Sailing and I have never been close. My brother was the sailor of the family, while I stuck to cross channel ferries and the odd canoe. But the faint call of the marine had been more recently amplified by a friend’s tales of calm transparent lagoons, wide vistas and sunsets with lighthouses, welcoming bays and easy-gliding yachts slipping soundlessly into comfortable harbours. Our friends Dawn and Andy came with us for a week of sailing in the Adriatic, and with a friend of mine from Basel days, Edith, now living in Pula, as our skipper. We first spent a couple of days looking around the marvels of Pula – largely the classical buildings of the Romans, including the Arena, the sixth largest amphitheatre in the world, the Temple of Augustus, built in the first century AD, the Kastel on top of the hill, and the Sacred Hearts Museum, where I closely inspected an interesting exhibition entitled The Bird in the Bush: the covered and the exposed in Istria’s sexuality. We also had a delicious fresh fish lunch together under cover from the pouring rain on a terrace overlooking the marketplace. We joined the yacht, the Jonathan Silver, on the morning after a sudden and gigantic flash-storm of tropical dimensions washed us all out of a bar near our B&B in the centre of Pula. We had to delay our start for a day because of sharp headwinds better suited to North Sea Olympic trials than leisurely excursions and a wind apparently known locally as the “summer-killer”. We spent that day with Patrizia, an old friend of Edith’s, at her house in Pula, where we received spontaneous and unstinting hospitality for most of the day. Patrizia’s house is designed for four pugs and an arrogant cat. Humans have to negotiate their way around the dography of the house while the pugs watch and scheme from their cover of woebegone expressions. On a rain-swept afternoon we all had not one but two meals with wines, liqueurs, grappas and beer, scarcely without leaving the table, but as soon as one of us did vacate a chair, a pug would stealthily climb into it, maintaining its unblinking face of watchfulness and infinite douleur. Patrizia is one of the world’s great welcomers. But the mops (pugs) were somewhat disconcerting.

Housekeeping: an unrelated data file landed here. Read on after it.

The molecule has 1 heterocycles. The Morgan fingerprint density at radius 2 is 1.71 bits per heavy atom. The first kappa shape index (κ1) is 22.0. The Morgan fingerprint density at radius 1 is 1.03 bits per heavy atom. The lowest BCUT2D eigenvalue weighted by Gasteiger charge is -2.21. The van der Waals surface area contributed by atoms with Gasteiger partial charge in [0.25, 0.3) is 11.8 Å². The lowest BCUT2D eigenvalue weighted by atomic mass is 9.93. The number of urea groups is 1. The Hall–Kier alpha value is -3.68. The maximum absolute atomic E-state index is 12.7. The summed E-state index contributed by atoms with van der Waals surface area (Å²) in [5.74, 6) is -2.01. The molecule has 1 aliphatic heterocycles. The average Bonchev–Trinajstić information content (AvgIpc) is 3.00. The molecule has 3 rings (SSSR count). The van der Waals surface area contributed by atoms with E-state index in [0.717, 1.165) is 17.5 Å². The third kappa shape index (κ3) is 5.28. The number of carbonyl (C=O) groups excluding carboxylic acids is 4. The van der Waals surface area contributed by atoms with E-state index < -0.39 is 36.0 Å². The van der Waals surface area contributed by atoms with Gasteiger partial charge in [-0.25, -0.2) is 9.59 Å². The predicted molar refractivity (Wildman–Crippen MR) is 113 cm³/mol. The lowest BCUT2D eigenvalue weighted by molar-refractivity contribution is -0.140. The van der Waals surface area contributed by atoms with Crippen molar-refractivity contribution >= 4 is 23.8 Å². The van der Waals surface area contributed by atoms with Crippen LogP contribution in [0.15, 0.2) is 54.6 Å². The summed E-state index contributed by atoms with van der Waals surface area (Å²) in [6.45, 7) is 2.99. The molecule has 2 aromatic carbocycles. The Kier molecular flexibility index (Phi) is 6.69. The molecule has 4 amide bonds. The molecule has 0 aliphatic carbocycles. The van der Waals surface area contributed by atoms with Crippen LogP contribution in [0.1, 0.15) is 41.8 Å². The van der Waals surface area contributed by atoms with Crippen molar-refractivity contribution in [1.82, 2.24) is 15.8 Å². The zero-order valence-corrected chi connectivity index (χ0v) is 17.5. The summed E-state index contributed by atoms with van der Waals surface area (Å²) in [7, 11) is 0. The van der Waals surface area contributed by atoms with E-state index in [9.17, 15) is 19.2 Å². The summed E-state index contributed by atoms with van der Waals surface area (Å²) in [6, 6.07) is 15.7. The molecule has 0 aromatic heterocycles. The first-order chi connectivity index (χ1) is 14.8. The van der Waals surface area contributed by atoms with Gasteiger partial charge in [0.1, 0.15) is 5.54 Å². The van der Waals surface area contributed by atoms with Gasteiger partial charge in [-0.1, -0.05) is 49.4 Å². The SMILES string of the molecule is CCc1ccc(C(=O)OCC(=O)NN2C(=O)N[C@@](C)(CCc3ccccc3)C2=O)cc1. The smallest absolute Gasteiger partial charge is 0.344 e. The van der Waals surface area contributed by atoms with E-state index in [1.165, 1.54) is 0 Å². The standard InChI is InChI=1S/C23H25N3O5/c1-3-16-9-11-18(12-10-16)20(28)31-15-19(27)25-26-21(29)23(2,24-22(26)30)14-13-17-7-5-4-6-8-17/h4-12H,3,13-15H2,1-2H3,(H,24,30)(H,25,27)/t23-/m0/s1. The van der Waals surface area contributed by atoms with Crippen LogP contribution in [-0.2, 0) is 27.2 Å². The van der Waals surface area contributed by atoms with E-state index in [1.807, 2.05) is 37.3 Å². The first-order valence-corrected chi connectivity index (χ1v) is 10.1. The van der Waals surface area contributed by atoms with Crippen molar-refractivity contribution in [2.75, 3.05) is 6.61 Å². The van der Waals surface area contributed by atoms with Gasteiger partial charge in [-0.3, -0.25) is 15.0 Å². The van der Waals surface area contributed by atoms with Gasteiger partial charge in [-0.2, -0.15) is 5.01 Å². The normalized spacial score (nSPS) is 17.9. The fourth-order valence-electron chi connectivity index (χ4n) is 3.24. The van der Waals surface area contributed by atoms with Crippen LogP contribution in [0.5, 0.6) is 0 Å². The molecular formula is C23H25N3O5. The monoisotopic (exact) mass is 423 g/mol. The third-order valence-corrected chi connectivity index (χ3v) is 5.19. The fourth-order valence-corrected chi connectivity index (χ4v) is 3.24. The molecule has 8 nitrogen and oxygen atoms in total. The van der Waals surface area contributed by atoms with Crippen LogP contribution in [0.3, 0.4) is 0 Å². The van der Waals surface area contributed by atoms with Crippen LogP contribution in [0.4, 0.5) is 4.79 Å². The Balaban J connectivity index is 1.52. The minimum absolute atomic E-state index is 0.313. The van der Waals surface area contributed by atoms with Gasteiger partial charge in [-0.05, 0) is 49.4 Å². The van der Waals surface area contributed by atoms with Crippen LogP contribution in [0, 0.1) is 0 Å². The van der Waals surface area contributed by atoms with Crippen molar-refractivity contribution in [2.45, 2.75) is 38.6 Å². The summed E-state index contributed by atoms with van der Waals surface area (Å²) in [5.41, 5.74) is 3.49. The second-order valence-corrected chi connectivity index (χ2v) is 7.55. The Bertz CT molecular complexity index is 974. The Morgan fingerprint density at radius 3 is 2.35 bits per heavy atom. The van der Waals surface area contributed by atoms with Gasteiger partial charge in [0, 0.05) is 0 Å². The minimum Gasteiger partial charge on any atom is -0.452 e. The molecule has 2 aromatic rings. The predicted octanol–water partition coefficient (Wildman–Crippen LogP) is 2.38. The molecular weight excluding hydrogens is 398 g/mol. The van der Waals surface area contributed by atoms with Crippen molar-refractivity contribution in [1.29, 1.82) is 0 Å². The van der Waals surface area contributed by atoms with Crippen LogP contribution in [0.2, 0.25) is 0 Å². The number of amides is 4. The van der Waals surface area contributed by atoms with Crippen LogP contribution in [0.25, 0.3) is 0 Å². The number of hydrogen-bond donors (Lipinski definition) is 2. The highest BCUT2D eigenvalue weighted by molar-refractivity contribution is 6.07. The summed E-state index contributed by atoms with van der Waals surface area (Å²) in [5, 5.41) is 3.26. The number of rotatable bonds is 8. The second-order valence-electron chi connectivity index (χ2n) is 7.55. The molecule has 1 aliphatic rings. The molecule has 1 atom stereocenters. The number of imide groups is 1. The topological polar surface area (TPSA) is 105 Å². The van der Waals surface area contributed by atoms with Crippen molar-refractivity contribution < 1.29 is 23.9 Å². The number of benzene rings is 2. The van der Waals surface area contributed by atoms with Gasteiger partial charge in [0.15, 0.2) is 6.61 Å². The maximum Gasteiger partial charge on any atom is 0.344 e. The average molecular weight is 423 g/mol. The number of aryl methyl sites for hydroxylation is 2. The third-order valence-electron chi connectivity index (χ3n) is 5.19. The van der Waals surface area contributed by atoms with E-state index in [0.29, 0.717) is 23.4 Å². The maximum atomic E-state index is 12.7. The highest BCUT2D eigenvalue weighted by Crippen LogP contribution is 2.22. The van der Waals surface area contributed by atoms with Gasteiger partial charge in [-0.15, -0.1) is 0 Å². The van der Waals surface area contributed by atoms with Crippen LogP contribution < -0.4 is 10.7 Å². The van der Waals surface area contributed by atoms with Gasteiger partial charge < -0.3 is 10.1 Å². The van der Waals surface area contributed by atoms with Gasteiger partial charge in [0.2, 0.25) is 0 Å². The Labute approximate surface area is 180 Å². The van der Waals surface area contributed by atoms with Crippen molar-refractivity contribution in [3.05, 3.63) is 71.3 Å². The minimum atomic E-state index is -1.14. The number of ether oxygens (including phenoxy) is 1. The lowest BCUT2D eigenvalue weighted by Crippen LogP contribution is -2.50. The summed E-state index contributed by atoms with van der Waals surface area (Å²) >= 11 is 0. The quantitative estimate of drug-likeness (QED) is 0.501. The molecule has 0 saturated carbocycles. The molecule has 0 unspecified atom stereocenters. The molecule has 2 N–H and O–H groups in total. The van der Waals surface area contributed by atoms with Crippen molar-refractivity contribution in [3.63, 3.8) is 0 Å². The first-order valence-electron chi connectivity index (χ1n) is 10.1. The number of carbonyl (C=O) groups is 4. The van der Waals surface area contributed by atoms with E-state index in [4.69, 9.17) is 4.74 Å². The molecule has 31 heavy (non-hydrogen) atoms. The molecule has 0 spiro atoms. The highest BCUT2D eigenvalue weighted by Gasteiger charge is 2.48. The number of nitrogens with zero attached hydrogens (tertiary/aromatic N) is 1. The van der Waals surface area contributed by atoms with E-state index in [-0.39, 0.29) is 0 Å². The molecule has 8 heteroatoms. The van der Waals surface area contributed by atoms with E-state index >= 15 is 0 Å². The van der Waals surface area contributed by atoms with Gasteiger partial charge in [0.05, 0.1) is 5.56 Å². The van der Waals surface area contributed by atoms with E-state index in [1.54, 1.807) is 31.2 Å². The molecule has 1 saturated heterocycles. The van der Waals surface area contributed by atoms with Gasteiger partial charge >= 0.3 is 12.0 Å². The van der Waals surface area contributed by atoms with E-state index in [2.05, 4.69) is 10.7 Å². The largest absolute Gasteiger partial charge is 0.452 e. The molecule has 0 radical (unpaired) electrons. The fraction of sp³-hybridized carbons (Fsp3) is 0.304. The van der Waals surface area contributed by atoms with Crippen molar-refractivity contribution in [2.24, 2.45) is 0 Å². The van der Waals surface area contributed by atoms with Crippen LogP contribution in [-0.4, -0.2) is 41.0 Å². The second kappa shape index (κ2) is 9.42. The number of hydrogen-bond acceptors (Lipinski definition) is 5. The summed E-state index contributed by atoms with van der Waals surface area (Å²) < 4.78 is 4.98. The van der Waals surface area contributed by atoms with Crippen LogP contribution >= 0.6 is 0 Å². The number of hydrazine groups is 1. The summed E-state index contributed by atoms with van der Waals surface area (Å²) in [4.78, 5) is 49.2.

We set sail the next day, but not until past noon, and we had to make up for lost time on the motor with a jittery sea and an unhelpful wind. Getting around the boat wasn’t all plain sailing given the very different conditions of the ocean: Dawn had a very nasty fall, hurting her knee badly on the first day, and there were cuts, knocks, bumps and bruises throughout the trip, proving that all except the skipper were landlubbers. (Dawn’s fall was later revealed to have torn ligaments anda hairline fracture of her knee, which puts her into a special category of courage since she spent most of the holiday trying to walk off the pain). The gangplank walk from boat to quay where we moored each night took on a new and solemn significance. My modest but dramatic contribution was in trying to get into the dinghy from the boat one evening for shore leave with Andy to sample the local hostelry. I slipped and crashed noisily into the safe haven of Andy’s lap, nearly dragging Edith with me, and with flailing legs rocking the dinghy like a bull rodeo, all to screams of laughter from the ladies, completely unconcerned for my health and welfare. The episode was lovingly filmed in HDTV and is regrettably available on Facebook. Andy tended not to fall, but he hit his head a lot and was the solid and dependable first mate during the trip down past the islands of Otok Unije, Mali Losinj, Cres, and Ilovik before returning north and west. There were some magnificent sights: a full hunter’s moon glittering on the smooth surface of a calm bay in Ilovik, a dark and stormy night in Martinscica, a beautiful sunset looking over the harbour of Unije from the Clavary Chapel Church on the crest of the hill, lunching onboard after swimming in crystal clear waters in Losinj, flying fish and even a hint of dolphin. The holiday featured all types of sailing, and was all the more enjoyable for it, as we experienced the thrill of a 12 knot wind, as well as twiddled our thumbs in the doldrums, and survived a green-gilled morning of rolling, crashing and chopping through the waves. In between we had a lot of laughs, many debates, and spirited arguments merging into bigger shared experiences and memories. The skyline and coastline were wide and constantly changing; the landmarks dipped, dodged and disappeared without warning; and the big round bowl of the horizon was full of different possible outcomes, threats and opportunities. (Or maybe that’s just the Adriatic).